“Sowing corruption on Earth”.
That was one of the charges levelled at Iranian conservation biologists who were arrested in January 2018 and charged with spying. They were arrested for using camera traps to study endangered wildlife, especially the Asiatic cheetah (Acinonyx jubatus venaticus). There are fewer than 100 of the animals left in the world and most are believed to be in Iran.
All the nine researchers charged — Niloufar Bayani, Taher Ghadirian, Amirhossein Khaleghi Hamidi, Houman Jowkar, Sepideh Kashani, Abdolreza Kouhpayeh, Sam Rajabi, Morad Tahbaz and Kavous Seyed Emami — were associated with the Persian Wildlife Heritage Foundation, a well-known Tehran-based wildlife conservation charity that had strong links to international conservation organizations and to the UN Environment Programme.
Emami died in unexplained circumstances in prison shortly after his arrest. The other eight were sentenced last week to between 6 and 10 years in prison, but are strongly protesting their innocence. The trial was held in secret, despite an international outcry from leading conservation charities and pleas from the United Nations for a fair and transparent process.
This tragic verdict came too late for inclusion in Free to Think 2019, an annual report from Scholars at Risk, an international organization that highlights human-rights violations against academic researchers and students. Now in its fifth year, the report records the experiences of scholars who have been subjected to violent or fatal attacks, wrongful prosecution or imprisonment, or who have been sacked or expelled from their institution without undergoing due process.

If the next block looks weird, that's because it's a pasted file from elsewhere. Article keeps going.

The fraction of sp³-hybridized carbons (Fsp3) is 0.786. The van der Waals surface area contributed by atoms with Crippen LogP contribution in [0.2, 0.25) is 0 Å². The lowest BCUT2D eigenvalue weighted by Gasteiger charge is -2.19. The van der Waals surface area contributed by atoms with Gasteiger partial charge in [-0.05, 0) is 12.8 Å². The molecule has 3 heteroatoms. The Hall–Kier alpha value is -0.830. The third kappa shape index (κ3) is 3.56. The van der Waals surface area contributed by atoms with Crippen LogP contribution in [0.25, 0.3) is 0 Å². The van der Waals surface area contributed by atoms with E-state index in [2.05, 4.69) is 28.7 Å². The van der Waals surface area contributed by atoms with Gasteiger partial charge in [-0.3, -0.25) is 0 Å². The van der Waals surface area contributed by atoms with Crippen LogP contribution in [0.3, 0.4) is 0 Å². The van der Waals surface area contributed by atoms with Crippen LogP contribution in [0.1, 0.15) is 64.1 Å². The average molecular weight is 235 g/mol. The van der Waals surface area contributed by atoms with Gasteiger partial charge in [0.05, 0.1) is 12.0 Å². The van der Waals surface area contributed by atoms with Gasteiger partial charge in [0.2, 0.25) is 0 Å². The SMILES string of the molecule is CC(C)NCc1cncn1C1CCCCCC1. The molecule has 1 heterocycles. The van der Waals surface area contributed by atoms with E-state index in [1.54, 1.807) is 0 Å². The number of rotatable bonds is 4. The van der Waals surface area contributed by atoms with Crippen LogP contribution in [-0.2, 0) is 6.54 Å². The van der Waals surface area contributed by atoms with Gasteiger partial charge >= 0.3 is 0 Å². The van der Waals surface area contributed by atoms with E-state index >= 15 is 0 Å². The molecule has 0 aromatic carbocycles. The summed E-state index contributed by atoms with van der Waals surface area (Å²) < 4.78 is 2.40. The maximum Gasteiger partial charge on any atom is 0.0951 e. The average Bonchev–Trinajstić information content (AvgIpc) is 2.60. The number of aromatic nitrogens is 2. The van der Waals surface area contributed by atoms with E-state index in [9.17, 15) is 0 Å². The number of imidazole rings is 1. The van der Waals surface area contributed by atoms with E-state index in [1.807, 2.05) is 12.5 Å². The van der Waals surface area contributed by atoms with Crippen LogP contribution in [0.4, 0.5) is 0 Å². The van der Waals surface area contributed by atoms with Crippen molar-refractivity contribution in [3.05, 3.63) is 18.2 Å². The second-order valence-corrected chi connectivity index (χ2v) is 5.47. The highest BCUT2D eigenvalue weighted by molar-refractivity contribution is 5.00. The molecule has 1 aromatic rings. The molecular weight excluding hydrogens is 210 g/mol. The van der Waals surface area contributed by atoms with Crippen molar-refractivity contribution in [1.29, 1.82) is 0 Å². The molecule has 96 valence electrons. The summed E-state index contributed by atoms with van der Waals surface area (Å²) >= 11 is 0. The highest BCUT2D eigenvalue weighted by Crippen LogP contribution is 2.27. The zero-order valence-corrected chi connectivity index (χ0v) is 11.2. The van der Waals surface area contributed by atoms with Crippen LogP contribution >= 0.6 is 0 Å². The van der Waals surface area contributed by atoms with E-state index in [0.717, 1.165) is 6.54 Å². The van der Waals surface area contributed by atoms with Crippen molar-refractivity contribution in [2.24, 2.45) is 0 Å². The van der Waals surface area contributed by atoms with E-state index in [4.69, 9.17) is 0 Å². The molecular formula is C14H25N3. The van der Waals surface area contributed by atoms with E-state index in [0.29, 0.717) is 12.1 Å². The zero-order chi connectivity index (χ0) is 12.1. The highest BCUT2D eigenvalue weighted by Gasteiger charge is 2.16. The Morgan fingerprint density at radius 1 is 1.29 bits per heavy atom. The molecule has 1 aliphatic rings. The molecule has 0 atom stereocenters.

It isn’t only in Iran that the law is being misused in such a way. The Scholars at Risk report highlights cases of rights violations in 56 countries. This year’s tally of 324 recorded cases between 1 September 2018 and 31 August 2019 is higher than last year’s 294, although the report points out that the examples are just a snapshot of a larger picture.
And there is another emerging phenomenon that has come too late to be highlighted in this year’s study, but is likely to appear in the next. This is the scenes of campus unrest in such diverse locations as Chile, Hong Kong, Iran, Iraq and Lebanon.
Night after night, thousands of young people, as well as their teachers and lecturers, are taking to the streets or — in Hong Kong’s case — have been protesting inside university campuses. Campuses are often places for dissent, but what is happening now is on a scale rarely seen in recent times.
These protests are often in response to a lack of jobs, rising prices, falling living standards, environmental concerns, or concerns about weak, unrepresentative or corrupt political leadership.
The response from university leadership depends on the context. In Iran’s case, speaking out is not an option. In Lebanon, where there is much more academic freedom, students and lecturers have organized informal teach-ins and university presidents are calling on political leaders to heed their students’ demands.
As 2019 gives way to 2020, it is unlikely that campus unrest will abate. There will be pressure from governments on university management not to allow premises to be used for demonstrations. And there will be pressure from the academic community and students not to give in to these, and more draconian, demands.
Researchers and students should not need to live in fear in the pursuit of their science. As this year’s Scholars at Risk report demonstrates, that more are having to do so is a troubling trend.
Nature 575, 566 (2019)